Just as the holiday selling season is ramping up, Judy’s Book is winding down. The local shopping deals site is cutting full-time employees and seeking a buyer. In the interim, the company and site will continue to operate.
Disappointed CEO Andy Sack shared his big lesson learned during an interview with ClickZ News: “There’s no question that doing something local on the Internet is really friggin hard.” Still, others are already expressing an interest in trying it out themselves. “There have been a solid six inquiries to date” from potential buyers, said Sack yesterday.
Although the company’s full-time employees will be let go, some staffers will continue working for Judy’s Book on a contract basis until an acquisition goes through.
“They never had a chance to walk, let alone run,” said Greg Sterling, principal analyst of Sterling Market Intelligence. The local media consultant suggested the company’s investors didn’t have the patience to wait to see if its new local shopping business model would take hold. “They didn’t see the revenue curve going up fast enough,” he said. “The investors were fatigued.”
Indeed, Sack titled his sell-off announcement posted to his blog Monday, “Time is the enemy.” The serial entrepreneur has employed his “A Sack of Seattle” blog as a sounding board and confessional as the company has transitioned from local business review site to local shopping deals and coupon provider.
“Local clearly was going to take a long time to execute, and the investors were tired and impatient, and frankly, so was management.” So, he said, they decided, “Let’s sell it now.”
Judy’s Book launched in 2005 as a local reviews site, taking Sack’s mother-in-law’s little green book of recommended doctors and plumbers and turning it into a business with enough potential to score two rounds of investor green totaling $10.5 million.
Discovering that wooing small business advertiser clients was a daunting challenge, the company switched gears. Between August and September 2006, the firm altered the way it characterized itself in press releases from “the free online community for sharing local opinions,” to “the free online community for smart shoppers.” But even the local shopping deals and coupons model didn’t grow fast enough.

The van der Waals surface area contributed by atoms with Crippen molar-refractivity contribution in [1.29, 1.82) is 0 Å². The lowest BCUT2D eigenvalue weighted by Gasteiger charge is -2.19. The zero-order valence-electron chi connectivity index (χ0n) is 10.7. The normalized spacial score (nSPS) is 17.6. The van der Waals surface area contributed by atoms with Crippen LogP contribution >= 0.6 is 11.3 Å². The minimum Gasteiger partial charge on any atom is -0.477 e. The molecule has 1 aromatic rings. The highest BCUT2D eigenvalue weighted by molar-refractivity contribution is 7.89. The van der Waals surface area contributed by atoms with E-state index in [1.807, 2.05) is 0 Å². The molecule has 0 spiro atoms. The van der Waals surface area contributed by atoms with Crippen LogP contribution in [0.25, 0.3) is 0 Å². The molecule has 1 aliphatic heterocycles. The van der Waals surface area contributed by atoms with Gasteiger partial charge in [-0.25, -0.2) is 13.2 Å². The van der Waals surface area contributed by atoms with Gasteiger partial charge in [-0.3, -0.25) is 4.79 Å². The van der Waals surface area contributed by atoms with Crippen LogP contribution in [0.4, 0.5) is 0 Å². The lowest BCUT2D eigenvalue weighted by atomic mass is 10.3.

“Startups have much less room to screw up in this space because monetization is so challenging,” said Sterling, who believes operations with larger backers and parent companies with more local resources may fare better when it comes to fostering the necessary long-term experimentation it takes to find what works in the local space.
ShopLocal is one such firm. Owned by big newspaper publishers Gannett Company, Tribune Company, and McClatchy Company, the local shopping deals site may have the support it needs to work out the kinks of its business model.
Besides having significant support from its newspaper parents, ShopLocal attracts far more unique visitors than Judy’s Book, as reported by audience measurement firm Quantcast. Compared to approximately 500,000 estimated uniques visiting Judy’s Book each month, ShopLocal.com garners about 10 million. Insider Pages, which is closer to Judy’s Book’s original local business reviews model, also has strong backing and ready-made local market presence since being sold to IAC/InterActiveCorp’s Citysearch earlier this year.
As for who might buy Judy’s Book, an entity with a foothold in local markets and the dollars to devote to development and integration with media properties, such as a newspaper or yellow pages publisher could be a good fit. Suitors that have shown an interest in acquiring the site are “all players in the online local space, big and small,” said Sack.
No matter who bites, the company would prefer for the sale to be lock, stock and barrel rather than piecemeal. “We believe our existing customers’ and investors’ interests will be best served by finding a home for the entire operation at a strategic acquirer with a long-term commitment to the ideas we’ve been pursuing,” Judy’s Book COO and co-founder Chris DeVore told ClickZ News.
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